When looking at the victims of 9/11, we find two obvious categories: those who were killed or injured in the attacks, and their family members, left to grieve or nurse a wounded loved one back to health. But there’s a third category, which—to put it bluntly—consists of those who escaped 9/11 physically unscathed, but of whom it can nonetheless be said that 9/11 broke their brains. My primary example of this type of 9/11-induced damage is the late Christopher Hitchens (1949-2011).
|Hitchens in 2007, as photographed by José Ramírez. |
(There, I did the attribution. Are you happy, Wikimedia Commons?
Prior to 9/11, his career was a long series of attacks on imperialist bastards, demagogues, and hucksters of one type or another: Henry Kissinger, Agnes Gonxha Bojaxhiu (“Mother Teresa”), Bill Clinton. He wouldn’t let up on the criminality of the Nixon administration and the catastrophic American wars in Southeast Asia, he called attention to American meddling in Chile and Cyprus, he co-edited a book with Edward Said about the plight of the Palestinians, he demanded the return of the Elgin marbles to Greece; he was just an all-around good, solid left-winger.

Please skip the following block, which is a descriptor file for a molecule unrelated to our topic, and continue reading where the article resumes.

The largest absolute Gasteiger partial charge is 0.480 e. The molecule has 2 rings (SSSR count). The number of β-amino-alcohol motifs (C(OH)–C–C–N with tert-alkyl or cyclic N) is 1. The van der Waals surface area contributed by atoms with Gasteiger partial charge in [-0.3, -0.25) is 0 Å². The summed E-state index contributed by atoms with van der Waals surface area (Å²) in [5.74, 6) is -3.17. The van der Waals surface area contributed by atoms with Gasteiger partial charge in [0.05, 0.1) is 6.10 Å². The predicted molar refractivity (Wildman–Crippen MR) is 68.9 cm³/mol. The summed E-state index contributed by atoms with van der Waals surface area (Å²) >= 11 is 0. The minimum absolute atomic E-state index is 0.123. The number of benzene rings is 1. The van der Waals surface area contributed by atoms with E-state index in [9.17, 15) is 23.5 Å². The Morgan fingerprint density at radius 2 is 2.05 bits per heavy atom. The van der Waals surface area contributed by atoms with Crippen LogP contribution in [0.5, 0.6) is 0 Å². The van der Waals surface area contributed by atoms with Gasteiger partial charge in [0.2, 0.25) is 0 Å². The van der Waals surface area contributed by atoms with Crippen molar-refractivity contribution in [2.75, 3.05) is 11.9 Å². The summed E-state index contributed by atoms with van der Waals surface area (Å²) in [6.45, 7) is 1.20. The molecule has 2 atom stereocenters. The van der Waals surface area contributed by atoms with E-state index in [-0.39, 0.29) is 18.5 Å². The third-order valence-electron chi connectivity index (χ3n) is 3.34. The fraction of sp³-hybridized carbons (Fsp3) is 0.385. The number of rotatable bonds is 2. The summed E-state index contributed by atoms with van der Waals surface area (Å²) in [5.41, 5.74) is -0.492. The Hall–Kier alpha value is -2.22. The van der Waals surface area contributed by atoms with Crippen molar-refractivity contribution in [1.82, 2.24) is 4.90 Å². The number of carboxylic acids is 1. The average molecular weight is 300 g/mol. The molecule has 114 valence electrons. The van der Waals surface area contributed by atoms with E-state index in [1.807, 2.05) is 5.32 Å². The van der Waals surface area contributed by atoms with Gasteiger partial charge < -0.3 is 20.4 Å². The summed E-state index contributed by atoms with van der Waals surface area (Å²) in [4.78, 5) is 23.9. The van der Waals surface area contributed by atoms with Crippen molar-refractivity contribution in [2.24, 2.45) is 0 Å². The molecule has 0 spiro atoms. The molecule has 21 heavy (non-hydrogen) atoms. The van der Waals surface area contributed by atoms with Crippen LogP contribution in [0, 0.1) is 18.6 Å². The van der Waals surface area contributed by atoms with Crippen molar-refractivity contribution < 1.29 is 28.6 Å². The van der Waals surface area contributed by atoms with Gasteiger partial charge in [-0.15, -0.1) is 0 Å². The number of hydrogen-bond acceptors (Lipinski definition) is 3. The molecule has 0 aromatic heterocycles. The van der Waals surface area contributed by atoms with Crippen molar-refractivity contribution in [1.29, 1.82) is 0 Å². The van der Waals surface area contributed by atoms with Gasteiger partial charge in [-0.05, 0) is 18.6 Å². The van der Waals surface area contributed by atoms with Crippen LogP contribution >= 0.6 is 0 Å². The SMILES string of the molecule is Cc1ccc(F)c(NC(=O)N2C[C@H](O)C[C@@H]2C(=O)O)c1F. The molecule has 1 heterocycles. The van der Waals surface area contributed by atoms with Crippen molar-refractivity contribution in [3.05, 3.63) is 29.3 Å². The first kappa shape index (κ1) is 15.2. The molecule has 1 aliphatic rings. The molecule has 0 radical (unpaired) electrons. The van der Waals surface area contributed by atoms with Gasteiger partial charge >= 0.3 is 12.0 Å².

The first signs of illness in Hitchens could be detected in 1989, when Ayatollah Khomeini issued his death sentence on Salman Rushdie and a lot of British leftists who should have known better either said that Rushdie was an attention whore and he’d brought this on himself (A. Alvarez, John le Carré) or even went so far as to say that Rushdie was in the wrong for offending the sensibilities of the Muslims (looking at you, John Berger). And so Hitchens described in his own words how the tepid response of the British left to the Rushdie affair was the first crack in his commitment to leftism (and he had every right to be disappointed in these individual leftists, although I hardly think that discredits leftist ideas in general). But throughout the 90’s he generally stayed the course: he wrote his book attacking Kissinger, he went after Clinton for a being a reactionary liar, he wrote his screed against Mother Teresa (tastefully entitled The Missionary Position).